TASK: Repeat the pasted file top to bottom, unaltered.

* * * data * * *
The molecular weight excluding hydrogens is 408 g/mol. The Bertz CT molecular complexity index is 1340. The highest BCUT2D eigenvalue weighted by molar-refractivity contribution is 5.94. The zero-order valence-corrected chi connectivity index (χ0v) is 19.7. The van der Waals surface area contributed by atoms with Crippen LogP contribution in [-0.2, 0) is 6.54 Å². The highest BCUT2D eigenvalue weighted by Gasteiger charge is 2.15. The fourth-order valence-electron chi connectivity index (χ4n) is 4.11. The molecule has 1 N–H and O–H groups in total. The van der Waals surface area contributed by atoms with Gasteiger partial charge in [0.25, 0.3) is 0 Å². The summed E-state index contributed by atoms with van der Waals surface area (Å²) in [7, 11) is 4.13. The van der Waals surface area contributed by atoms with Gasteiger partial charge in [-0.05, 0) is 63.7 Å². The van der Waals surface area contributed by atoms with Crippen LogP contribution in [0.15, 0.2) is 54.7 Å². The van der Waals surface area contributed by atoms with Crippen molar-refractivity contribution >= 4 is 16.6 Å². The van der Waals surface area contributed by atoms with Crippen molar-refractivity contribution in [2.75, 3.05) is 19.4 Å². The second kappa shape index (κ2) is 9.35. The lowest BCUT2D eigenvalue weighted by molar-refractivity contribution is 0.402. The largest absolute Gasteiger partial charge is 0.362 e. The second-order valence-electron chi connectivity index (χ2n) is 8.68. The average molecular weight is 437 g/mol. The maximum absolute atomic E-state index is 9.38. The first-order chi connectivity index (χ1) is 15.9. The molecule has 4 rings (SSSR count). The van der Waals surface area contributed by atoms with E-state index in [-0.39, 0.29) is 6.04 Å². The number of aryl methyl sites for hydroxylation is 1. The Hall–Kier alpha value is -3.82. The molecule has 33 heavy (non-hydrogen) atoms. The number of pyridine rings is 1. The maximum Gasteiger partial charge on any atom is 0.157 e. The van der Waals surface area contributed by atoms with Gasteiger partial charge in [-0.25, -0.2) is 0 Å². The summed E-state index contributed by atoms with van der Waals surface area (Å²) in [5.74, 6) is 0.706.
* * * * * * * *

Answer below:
The molecular weight excluding hydrogens is 408 g/mol. The Bertz CT molecular complexity index is 1340. The highest BCUT2D eigenvalue weighted by molar-refractivity contribution is 5.94. The zero-order valence-corrected chi connectivity index (χ0v) is 19.7. The van der Waals surface area contributed by atoms with Crippen LogP contribution in [-0.2, 0) is 6.54 Å². The highest BCUT2D eigenvalue weighted by Gasteiger charge is 2.15. The fourth-order valence-electron chi connectivity index (χ4n) is 4.11. The molecule has 1 N–H and O–H groups in total. The van der Waals surface area contributed by atoms with Gasteiger partial charge in [0.25, 0.3) is 0 Å². The summed E-state index contributed by atoms with van der Waals surface area (Å²) in [7, 11) is 4.13. The van der Waals surface area contributed by atoms with Gasteiger partial charge in [-0.05, 0) is 63.7 Å². The van der Waals surface area contributed by atoms with Crippen LogP contribution in [0.15, 0.2) is 54.7 Å². The van der Waals surface area contributed by atoms with Crippen molar-refractivity contribution >= 4 is 16.6 Å². The van der Waals surface area contributed by atoms with Crippen molar-refractivity contribution in [2.75, 3.05) is 19.4 Å². The second kappa shape index (κ2) is 9.35. The lowest BCUT2D eigenvalue weighted by molar-refractivity contribution is 0.402. The largest absolute Gasteiger partial charge is 0.362 e. The second-order valence-electron chi connectivity index (χ2n) is 8.68. The average molecular weight is 437 g/mol. The maximum absolute atomic E-state index is 9.38. The first-order chi connectivity index (χ1) is 15.9. The molecule has 4 rings (SSSR count). The van der Waals surface area contributed by atoms with E-state index in [-0.39, 0.29) is 6.04 Å². The number of aryl methyl sites for hydroxylation is 1. The Hall–Kier alpha value is -3.82. The molecule has 33 heavy (non-hydrogen) atoms. The number of pyridine rings is 1. The maximum Gasteiger partial charge on any atom is 0.157 e. The van der Waals surface area contributed by atoms with Gasteiger partial charge in [-0.25, -0.2) is 0 Å². The summed E-state index contributed by atoms with van der Waals surface area (Å²) in [5.74, 6) is 0.706.